The approach described here would probably be more effective for left-behind parents instead of Japan signing the Hague Convention.

Masako Akeo’s case

June 25, 2010

Here is a perspective of a Japanese mother being denied access to her child by the Japanese system:

According to this article, attitudes towards the international child abduction issue are beginning to shift within the Japanese government.  The solution is not obvious yet, but at least the Japanese government seems to be trying to constructively engage with the U.S. on this.  It sounds hopeful.

It is extremely encouraging to see that the U.S. State Department is providing this information on their website.  The first link below is the Japanese language “American View” Winter 2010 newsletter published by the U.S. State Department which  provides a range of Japanese language information on U.S. custody law, the Hague Convention, and left-behind parents.   The second link provides a good overview of all the various organizations now involved in these issues from the point of view of a left-behind parent (LBP), Steve Christi.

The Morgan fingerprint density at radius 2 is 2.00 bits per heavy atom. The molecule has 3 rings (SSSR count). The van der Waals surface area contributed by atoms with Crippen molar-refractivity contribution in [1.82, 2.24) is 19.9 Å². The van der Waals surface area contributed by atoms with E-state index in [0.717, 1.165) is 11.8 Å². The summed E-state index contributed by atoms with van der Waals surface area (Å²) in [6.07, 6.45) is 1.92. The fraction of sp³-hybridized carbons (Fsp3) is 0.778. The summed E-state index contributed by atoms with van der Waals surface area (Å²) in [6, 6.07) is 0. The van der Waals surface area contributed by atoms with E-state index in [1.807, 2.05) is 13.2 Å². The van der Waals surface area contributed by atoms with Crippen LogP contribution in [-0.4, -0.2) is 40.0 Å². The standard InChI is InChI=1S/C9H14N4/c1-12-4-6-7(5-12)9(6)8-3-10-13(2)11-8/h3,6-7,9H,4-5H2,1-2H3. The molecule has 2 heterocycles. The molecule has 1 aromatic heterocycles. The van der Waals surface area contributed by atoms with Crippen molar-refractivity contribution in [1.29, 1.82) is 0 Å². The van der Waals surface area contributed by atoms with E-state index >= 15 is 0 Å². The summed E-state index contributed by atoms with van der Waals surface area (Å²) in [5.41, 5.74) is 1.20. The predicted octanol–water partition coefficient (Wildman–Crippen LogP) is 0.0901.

Both of these are great resources with a lot of credibility, especially since they’re now on the U.S. State Department website!

Japanese language “American View” Winter 2010 newsletter:


Steve Christi’s article:


Below is a downloadable flier with details for the street rally being held in Tokyo on October 24.  A lot of media, especially Japanese media, is expected at this event, so please try to attend.

Street Rally (Oct. 24, 2009)

A big THANK YOU to The Seoul Times for helping cover Randy’s case.

The Seoul Times-Randy Collins

We thank The Seoul Times for publishing this article by Shane Clarke:

The Seoul Times